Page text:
In the heart of the Queens district, the old swamps around the Flushing River gave way in 1939 to Flushing Meadows-Corona Park, a park built especially to host the 1939 World’s Fair. The park was reused for the exhibition of 1964, with some additions. Flushing Meadows has hardly changed since: many pavilions have been preserved and converted, including the opening of the New York Hall of Science in 1964 and the Queens Museum in 1972. The park also hosts the annual tennis tournament of the US Open.

To see: symbol of the 1964 Universal Exhibition, the Unisphere is a huge steel terrestrial globe 43 meters high.

Brooklyn Bridge Park: the most panoramic

Brooklyn Bridge Park offers breathtaking views of Manhattan. Julienne Schaer / NYC & Company

Brooklyn Bridge Park is one of the latest parks in New York: it opened in 2010 along the East River, at the foot of the Brooklyn Bridge and the Manhattan Bridge. A perfect location to admire the Manhattan skyline and New York Bay, quietly seated on a bench. The park also has a pontoon entirely dedicated to sports enthusiasts, with football, basketball, handball, volleyball courts and even a climbing wall.

To see: every year, Brooklyn Bridge Park gives carte blanche to artists and exhibits their creations in the aisles. The list and location of the facilities are available on the park’s website.

Prospect Park: the most landscaped

Prospect Park covers approximately 2.1 km², compared to 3.4 km² for Central Park. Martin Seck / Prospect Park Alliance

Prospect Park was built from 1867 to 1873 under the direction of Frederick Law Olmsted and Calvert Vaux, the duo of landscape architects who imagined Central Park. Brooklyn’s second largest park has a family resemblance to its big brother in Manhattan: long lawns, wooded hills and spaces for picnics and outdoor concerts. Prospect Park is also home to Brooklyn’s only lake. To extend the walk, cross Flatbush Avenue and visit the Brooklyn Botanical Garden.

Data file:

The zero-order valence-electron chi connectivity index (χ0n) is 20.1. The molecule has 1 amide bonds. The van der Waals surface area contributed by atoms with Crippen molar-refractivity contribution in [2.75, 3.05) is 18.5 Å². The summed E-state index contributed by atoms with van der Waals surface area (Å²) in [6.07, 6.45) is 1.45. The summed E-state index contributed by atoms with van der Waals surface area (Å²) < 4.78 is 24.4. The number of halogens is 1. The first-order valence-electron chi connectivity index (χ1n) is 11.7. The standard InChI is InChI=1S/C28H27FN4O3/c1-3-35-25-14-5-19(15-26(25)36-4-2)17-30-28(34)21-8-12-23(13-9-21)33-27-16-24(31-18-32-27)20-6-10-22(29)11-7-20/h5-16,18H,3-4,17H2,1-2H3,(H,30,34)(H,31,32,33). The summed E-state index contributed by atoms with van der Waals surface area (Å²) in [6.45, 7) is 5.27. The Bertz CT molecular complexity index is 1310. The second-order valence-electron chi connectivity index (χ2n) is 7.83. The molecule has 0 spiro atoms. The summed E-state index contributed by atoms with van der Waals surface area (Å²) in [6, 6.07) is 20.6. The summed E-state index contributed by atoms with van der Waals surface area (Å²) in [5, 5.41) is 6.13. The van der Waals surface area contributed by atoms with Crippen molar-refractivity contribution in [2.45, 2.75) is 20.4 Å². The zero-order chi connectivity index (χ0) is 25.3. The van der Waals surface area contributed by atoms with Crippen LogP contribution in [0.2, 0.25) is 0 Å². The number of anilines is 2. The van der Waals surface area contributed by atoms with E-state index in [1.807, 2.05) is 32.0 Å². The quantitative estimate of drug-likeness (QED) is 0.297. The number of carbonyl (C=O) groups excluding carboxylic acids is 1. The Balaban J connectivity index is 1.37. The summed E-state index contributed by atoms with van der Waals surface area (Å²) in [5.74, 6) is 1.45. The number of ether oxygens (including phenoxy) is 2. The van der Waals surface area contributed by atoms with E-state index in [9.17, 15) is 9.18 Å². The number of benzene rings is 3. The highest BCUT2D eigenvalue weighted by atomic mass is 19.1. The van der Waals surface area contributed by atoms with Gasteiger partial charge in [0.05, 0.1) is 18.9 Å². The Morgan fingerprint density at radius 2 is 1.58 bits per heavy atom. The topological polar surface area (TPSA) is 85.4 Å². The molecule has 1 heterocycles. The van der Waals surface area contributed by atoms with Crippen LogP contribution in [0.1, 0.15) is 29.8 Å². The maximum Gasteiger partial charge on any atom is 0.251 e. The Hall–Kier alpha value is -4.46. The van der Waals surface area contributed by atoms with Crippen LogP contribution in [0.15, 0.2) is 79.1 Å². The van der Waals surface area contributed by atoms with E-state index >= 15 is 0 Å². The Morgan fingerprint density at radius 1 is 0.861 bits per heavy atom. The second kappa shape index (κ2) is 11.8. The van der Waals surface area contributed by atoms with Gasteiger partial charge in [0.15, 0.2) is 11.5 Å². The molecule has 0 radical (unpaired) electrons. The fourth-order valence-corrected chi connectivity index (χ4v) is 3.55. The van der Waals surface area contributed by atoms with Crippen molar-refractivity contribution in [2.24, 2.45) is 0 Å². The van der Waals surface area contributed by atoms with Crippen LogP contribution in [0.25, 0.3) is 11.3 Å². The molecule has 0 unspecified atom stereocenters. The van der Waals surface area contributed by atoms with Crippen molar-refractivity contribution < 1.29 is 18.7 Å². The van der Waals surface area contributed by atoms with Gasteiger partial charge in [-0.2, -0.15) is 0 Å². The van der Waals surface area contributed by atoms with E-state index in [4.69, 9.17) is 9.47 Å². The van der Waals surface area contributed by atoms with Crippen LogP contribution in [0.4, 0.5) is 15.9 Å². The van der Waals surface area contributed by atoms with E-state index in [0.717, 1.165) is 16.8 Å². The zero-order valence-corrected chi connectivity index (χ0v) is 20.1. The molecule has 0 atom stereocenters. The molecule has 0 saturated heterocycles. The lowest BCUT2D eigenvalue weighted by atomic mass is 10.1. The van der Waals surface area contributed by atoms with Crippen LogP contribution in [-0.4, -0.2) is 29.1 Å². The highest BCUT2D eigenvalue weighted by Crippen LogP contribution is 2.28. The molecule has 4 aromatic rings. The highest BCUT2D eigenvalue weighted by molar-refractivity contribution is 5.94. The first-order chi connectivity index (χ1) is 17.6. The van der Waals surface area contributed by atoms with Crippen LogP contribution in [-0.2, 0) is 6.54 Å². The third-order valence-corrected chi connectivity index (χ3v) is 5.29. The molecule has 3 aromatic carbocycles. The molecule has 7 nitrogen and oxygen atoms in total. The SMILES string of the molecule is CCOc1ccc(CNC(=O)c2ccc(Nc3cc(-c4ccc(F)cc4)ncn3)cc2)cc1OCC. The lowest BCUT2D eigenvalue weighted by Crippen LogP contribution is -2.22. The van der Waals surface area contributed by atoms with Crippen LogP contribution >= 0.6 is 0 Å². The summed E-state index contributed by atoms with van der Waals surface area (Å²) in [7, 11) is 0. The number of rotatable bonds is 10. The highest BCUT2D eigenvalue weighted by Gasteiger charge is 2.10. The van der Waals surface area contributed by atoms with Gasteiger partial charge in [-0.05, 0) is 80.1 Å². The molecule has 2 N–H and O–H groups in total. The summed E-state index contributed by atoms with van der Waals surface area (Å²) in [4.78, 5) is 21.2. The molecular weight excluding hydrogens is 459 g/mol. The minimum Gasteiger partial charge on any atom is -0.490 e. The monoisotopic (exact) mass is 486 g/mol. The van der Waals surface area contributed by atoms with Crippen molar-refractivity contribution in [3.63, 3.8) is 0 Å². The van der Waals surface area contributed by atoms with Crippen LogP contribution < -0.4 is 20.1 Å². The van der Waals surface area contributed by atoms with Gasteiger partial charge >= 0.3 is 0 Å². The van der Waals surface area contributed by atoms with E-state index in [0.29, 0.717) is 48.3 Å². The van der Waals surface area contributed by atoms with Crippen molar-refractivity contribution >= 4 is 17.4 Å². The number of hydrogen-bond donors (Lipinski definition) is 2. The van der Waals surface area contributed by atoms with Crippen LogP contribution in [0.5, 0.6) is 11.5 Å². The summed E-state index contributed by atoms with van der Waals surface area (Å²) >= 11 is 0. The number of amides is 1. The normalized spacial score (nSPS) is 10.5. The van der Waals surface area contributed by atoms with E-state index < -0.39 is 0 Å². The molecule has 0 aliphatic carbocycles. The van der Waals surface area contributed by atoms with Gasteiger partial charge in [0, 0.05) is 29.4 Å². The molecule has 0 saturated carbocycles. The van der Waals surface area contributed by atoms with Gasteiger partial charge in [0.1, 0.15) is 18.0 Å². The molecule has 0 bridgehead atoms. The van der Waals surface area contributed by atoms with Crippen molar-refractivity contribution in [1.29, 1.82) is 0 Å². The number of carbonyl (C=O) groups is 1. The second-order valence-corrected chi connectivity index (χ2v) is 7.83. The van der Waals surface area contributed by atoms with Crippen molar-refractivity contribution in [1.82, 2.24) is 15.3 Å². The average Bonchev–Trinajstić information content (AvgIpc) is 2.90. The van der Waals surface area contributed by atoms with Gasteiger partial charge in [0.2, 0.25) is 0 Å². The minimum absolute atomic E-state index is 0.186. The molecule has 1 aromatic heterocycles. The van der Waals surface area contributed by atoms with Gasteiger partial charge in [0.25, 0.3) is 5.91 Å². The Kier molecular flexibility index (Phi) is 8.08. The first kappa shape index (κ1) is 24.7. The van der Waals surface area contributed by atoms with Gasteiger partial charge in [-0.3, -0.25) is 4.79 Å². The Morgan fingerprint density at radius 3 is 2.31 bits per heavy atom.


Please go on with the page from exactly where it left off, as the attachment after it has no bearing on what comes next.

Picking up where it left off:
To see: every Sunday, from April to October, percussion enthusiasts meet in the afternoon in Drummer’s Grove. Crazy rhythms!

Marine Park: the most maritime

The Marine Park was established in 1924 along Jamaica Bay. Tdorante10

South of Brooklyn, Marine Park borders Jamaica Bay and the Atlantic Ocean. This 3.2 km² park is almost as vast as Central Park but its atmosphere appears very different. The saltwater marshes are populated by seabirds, crabs and colonies of oysters. Along Gerritsen Creek, follow the Marine Park Salt Marsh Nature Trail, a hiking trail designed to facilitate wildlife viewing. Golf enthusiasts can set off on the course built in 1963 in the northeastern part of the park.

What to see: Visit Marine Park’s Salt Marsh Nature Center at 3301 Avenue U to learn more about the park’s flora and fauna.

Laisser un commentaire